Rescuers of Jews

Eigelytė Stefanija

Stefanija EIGELYTĖ
Petras RAUDA

On the first day of the war, a woman and her threeyear- old son were escaping from Kaunas which was under bombardment. When a bomb hit directly the truck of the refugees, the woman was hit in the leg, and shrapnel entered the left eye of little Aleksandras. The wounded were taken to hospital. When somebody reported that they were Jews, they were brought to the ghetto. There the woman bribed a guard with a ring, her family treasure, and obtained some forged documents. Thus she managed to flee from the ghetto. The boy, however, needed special medical treatment and care. The nuns Juozapa Kibelaitė and Stefanija Eigelytė agreed to hide Aleksandras in the church foster home in Utena, and she herself found refuge in the countryside. The children’s foster home was visited by the parish priest, Father Petras Rauda. When the woman said openly that her son was Jewish, the sisters answered that the fact was of no importance. As a foster child, the boy was registered as Aleksandras Turovas. The doctor, who examined the boy at the request of the nuns and the priest, was fully aware of the consequences of helping Jews. His conclusion was that the boy would never see with his left eye.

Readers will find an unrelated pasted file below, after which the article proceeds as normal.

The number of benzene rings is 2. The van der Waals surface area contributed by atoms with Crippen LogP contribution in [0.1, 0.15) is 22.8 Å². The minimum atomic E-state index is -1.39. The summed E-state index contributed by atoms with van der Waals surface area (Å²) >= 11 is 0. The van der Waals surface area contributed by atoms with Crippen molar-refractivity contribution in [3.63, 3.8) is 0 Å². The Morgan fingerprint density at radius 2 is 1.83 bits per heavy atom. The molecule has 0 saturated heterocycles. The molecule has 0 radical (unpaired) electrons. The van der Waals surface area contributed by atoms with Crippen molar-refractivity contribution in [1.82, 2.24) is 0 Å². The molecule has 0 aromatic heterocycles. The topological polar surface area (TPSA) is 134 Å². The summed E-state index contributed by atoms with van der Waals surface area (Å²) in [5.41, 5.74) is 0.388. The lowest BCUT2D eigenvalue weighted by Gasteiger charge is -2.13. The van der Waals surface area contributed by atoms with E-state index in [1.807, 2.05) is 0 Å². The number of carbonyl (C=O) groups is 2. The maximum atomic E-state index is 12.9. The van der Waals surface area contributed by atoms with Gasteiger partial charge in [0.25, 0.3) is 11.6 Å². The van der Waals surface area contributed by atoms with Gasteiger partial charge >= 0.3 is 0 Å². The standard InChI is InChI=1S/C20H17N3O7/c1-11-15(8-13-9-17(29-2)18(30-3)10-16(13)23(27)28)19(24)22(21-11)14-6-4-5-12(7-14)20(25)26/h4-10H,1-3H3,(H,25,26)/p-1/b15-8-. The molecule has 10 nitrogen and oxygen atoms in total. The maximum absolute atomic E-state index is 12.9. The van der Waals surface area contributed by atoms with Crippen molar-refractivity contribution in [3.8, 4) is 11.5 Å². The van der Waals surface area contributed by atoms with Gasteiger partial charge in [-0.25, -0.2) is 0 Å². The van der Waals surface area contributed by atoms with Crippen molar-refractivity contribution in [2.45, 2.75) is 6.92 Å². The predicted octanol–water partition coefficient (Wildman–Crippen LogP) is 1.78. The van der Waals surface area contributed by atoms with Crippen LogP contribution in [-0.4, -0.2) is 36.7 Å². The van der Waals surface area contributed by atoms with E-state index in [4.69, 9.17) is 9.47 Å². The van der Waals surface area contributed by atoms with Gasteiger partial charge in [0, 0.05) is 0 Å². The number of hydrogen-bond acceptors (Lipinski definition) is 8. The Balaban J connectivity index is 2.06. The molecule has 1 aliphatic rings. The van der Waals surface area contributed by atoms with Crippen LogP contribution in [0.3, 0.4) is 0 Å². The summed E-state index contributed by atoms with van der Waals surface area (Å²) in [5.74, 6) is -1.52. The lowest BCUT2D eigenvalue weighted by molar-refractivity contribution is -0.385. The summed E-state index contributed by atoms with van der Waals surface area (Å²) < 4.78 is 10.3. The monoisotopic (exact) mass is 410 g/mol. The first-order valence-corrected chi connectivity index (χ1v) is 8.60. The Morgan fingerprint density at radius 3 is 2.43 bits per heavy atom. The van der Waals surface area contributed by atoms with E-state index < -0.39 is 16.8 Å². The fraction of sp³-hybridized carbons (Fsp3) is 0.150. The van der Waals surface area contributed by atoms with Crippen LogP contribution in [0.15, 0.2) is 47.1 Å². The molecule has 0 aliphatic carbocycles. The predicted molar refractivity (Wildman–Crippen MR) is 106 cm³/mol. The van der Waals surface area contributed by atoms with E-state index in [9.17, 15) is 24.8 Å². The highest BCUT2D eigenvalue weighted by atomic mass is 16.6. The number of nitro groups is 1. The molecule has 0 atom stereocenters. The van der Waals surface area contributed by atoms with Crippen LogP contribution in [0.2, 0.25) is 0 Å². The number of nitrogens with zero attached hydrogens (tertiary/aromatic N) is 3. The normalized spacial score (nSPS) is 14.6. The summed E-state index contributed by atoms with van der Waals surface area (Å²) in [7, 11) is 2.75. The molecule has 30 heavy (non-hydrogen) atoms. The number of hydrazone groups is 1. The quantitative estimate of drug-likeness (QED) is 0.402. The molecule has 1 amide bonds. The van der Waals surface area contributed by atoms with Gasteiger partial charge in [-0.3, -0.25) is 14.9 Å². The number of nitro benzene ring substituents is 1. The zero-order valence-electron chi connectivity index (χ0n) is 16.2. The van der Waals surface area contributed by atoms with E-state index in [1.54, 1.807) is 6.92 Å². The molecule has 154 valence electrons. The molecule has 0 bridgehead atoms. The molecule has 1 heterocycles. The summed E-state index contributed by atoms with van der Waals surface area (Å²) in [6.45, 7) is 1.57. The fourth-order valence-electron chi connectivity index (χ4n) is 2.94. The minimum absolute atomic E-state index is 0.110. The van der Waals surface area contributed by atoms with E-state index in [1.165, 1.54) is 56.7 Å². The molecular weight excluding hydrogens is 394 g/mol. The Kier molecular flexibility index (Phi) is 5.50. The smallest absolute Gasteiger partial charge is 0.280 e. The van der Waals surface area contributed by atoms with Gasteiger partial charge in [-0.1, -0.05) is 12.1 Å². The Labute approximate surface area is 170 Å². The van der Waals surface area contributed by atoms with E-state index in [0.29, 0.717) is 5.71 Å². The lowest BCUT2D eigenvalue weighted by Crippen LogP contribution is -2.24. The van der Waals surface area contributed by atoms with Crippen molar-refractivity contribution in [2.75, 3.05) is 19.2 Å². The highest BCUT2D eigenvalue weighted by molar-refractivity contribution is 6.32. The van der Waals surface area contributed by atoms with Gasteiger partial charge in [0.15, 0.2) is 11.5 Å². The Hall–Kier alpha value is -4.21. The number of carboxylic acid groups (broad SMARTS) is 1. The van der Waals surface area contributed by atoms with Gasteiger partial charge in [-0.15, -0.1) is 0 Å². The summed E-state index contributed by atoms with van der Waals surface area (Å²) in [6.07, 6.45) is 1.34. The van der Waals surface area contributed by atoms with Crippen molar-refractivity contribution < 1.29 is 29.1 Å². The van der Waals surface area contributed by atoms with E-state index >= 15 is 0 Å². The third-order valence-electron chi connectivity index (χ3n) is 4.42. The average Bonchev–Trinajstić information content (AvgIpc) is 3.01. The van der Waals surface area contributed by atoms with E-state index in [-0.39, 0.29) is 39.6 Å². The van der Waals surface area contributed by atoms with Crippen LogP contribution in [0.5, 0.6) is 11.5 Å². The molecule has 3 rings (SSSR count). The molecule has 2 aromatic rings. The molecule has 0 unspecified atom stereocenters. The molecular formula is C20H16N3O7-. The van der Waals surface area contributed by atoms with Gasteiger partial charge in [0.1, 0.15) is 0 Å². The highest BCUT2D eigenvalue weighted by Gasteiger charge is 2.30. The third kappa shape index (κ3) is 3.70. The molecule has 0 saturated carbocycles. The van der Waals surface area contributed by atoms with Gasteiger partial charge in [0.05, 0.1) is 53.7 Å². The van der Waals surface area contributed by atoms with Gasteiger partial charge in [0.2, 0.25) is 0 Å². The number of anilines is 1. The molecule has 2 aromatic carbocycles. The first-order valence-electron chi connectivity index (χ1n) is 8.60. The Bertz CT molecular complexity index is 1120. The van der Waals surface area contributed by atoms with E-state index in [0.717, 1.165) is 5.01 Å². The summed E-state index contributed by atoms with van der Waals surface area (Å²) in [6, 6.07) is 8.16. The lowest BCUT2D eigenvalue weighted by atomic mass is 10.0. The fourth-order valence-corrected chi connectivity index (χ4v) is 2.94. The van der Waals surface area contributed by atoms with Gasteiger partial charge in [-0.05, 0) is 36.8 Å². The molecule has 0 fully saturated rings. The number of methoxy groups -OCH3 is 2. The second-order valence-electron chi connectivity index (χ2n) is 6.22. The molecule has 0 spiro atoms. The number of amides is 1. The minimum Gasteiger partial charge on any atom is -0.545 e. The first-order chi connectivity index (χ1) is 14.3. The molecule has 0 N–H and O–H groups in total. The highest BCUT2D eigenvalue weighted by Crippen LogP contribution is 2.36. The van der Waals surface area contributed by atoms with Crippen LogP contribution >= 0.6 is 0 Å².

Aleksandras Šindleris writes in his memoirs:

To this day I somehow remember it as if through a veil of mist... The falling bombs mix the earth with the sky, and thousands of needles seem to stab my body. Terrified, I eat soil and cry...
In the ghetto I remember no faces, only extreme hunger, darkness and cold, and everything around me resembles wet asphalt.
In the foster home everything is the opposite. I do not feel pain any more, it is warm, and there are some nice, kindhearted women. But nevertheless I want to eat...
The forest is bright and dark, it is day and night. In the forest I am sitting on the lap of a woman, and she is telling me something in Lithuanian, a language familiar to me, and I am not full of fear...
In 1950 my foster-father, the priest Petras Rauda, returned from Siberian exile. The trials had ruined his health. On his return he was taken to hospital. My mother took me to see him and despite his blindness the priest recognised me. “Aleksiukas, little boy, is that you?” he asked in Lithuanian, and in tears I embraced him...

Aleksandras' parents survived, and after the war they came to the foster home to find their son alive and much bigger. His father hugged a tree and burst into tears. And that was a man who had served all the war years at the front line and had been wounded twice...

From Hands Bringing Life and Bread, Volume 3,
The Vilna Gaon State Jewish Museum. Vilnius, 2005
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